Many websites provide keyboard shortcuts for common tasks. Keyboard shortcuts are useful things to have, but the way in which they’re provided is often problematic for Windows screen reader users.
The CSS before/after pseudo-selectors can be used to insert content into a page. In some situations this technique is a useful thing to do, but how do browsers and screen readers handle the generated content?
Search engines have ways of extracting meaning from content, but they’re prone to error because information on the webb can be presented in so many different ways. Marking up information so it’s easier for search engines to index is a good thing to do, and thanks to the vocabularies available from schema.org it’s also very […]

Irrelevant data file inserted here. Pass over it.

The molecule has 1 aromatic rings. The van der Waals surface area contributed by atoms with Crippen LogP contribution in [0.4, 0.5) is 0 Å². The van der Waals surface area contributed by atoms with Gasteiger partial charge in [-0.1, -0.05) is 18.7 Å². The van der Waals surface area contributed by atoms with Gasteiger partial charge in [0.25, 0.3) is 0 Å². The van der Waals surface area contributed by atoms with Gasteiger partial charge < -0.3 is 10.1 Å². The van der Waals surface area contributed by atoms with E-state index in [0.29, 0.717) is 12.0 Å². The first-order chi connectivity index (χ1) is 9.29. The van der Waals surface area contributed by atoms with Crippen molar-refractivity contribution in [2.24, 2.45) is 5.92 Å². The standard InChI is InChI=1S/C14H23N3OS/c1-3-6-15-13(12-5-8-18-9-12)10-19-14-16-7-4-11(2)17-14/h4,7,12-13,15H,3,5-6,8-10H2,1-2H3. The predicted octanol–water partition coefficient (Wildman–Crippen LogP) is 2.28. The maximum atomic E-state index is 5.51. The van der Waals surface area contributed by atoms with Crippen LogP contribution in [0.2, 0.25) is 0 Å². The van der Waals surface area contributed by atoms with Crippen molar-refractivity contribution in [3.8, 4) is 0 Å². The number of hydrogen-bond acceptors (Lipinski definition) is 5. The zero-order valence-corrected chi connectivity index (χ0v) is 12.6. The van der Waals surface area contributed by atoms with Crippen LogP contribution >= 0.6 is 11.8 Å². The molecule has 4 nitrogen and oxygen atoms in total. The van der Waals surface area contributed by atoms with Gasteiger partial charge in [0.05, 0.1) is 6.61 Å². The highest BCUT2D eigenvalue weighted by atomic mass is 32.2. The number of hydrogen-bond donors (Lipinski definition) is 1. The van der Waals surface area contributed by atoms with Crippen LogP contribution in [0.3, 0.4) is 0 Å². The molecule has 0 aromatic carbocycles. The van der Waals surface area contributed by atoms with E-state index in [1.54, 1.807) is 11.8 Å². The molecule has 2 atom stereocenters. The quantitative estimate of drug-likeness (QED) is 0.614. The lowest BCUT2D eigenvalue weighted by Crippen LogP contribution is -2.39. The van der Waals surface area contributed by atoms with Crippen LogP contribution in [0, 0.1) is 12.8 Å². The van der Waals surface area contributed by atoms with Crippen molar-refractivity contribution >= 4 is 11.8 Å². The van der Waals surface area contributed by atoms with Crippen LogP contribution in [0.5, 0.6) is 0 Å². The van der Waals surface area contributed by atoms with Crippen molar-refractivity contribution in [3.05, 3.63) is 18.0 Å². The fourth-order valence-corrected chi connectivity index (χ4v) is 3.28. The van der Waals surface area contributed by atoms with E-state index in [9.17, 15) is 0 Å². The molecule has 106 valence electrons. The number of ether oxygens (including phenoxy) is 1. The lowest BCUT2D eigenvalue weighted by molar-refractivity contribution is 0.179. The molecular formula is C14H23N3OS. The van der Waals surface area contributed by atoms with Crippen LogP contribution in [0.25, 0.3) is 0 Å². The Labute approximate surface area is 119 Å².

When a web application has a session timeout, it’s a good idea to warn users about the impending timeout and give them the opportunity to do something about it. It’s therefore important to make sure that all users know when the warning notification appears.
There are a handful of ARIA1.0 attributes that can be used to indicate relationships between elements, when those relationships can’t be ascertained easily from the DOM. One such attribute is aria-controls.
Traduction française Windows screen readers have multiple modes of interaction, and depending on the task being carried out they’ll automatically switch to the most appropriate mode. This post explains why Windows screen readers behave the way they do, and how your code can influence that behaviour.